Chapter 10.112 RCW

SEXUAL EXPLOITATION OF CHILDREN

Sections

10.112.010Special inquiry judge processSubpoena for records.


Special inquiry judge processSubpoena for records.

(1) In a criminal investigation of an offense involving the sexual exploitation of children under chapter 9.68A RCW, the prosecuting attorney shall use the special inquiry judge process established under chapter 10.27 RCW when the prosecuting attorney determines it is necessary to the investigation to subpoena a provider of electronic communication services or remote computing services to obtain records relevant to the investigation, including, but not limited to, records or information that provide the following subscriber or customer information: (a) Name and address; (b) local and long distance telephone connection records, or records of session times and durations; (c) length of service and types of service utilized; (d) telephone or instrument number or other subscriber number or identity, including any temporarily assigned network address; and (e) means and source of payment for such service, including any credit card or bank account number.
(2) A provider who receives a subpoena for records as provided under subsection (1) of this section may not disclose the existence of the subpoena to the subscribers or customers whose records or information are requested or released under the subpoena.
(3) For the purposes of this section:
(a) "Electronic communication service" means any service that provides to users the ability to send or receive wire or electronic communications.
(b) "Provider" means a provider of electronic communication services or remote computing services.
(c) "Remote computing service" means the provision to the public of computer storage or processing services by means of an electronic communications system.

NOTES:

Findings2017 c 114: "The legislature must continue to act to aid law enforcement in their efforts to prevent the unthinkable acts of sexual abuse of children and the horrendous social and emotional trauma experienced by victims of child pornography by expanding the tools available for law enforcement. The legislature finds that the expansion of the internet and computer-related technologies have led to a dramatic increase in the production and availability of child pornography by simplifying how it can be created, distributed, and collected. Between 2005 and 2009, the national center for missing and exploited children's child victim identification program has seen a four hundred thirty-two percent increase in child pornography films and files submitted for identification of the children depicted. The United States department of justice estimates that pornographers have recorded the abuse of more than one million children in the United States alone. Furthermore, there is a direct correlation between individuals who possess, download, and trade graphic images of child pornography and those who molest children. A well-known study conducted by crimes against children research center for the national center for missing and exploited children concluded that an estimated forty percent of those who possess child pornography have also directly victimized a child and fifteen percent have attempted to entice a child over the internet.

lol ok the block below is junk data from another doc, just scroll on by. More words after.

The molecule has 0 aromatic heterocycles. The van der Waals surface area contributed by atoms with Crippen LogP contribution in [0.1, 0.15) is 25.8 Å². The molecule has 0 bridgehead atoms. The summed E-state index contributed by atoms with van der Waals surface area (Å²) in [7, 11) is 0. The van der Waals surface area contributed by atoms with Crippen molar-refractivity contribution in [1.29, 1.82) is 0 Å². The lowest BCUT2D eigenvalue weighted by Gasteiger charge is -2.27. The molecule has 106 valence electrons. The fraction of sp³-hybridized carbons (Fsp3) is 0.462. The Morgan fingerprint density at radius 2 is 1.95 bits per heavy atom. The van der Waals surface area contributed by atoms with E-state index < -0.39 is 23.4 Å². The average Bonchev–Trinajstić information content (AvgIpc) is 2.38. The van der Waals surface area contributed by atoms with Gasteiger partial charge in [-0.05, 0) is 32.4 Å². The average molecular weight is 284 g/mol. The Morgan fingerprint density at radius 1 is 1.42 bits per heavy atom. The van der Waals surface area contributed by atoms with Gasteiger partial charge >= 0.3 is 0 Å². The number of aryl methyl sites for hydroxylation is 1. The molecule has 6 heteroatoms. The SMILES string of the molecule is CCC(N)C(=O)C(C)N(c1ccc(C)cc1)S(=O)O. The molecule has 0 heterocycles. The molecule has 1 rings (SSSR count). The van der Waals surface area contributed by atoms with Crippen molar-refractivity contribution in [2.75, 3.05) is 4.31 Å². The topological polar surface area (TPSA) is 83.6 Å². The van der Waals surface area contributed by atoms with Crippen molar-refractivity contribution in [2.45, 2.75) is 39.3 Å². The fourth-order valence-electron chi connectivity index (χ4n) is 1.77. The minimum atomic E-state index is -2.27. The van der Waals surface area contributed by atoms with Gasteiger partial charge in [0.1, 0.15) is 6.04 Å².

Victims of child pornography often experience severe and lasting harm from the permanent memorialization of the crimes committed against them. Child victims endure depression, withdrawal, anger, and other psychological disorders. Each and every time such an image is viewed, traded, printed, or downloaded, the child in that image is victimized again.
Investigators and prosecutors report serious challenges with combating child pornography because offenders can act anonymously on the internet. Investigators track the trading of child pornography by using internet protocol addresses, which are unique identifiers that each computer is assigned when it accesses the internet. Under federal law, if an internet service provider is presented with a subpoena and an internet protocol address by law enforcement, the provider must turn over the names and addresses of account holders matched to it. Access to such information allows investigators to efficiently evaluate investigative leads and determine whether to request a warrant for a specific internet user. The legislature finds that in investigations of child exploitation, the use of a special inquiry judge is the appropriate process for obtaining subpoenas for the production of records from electronic communications providers under a less than probable cause standard while maintaining judicial oversight." [ 2017 c 114 § 1.]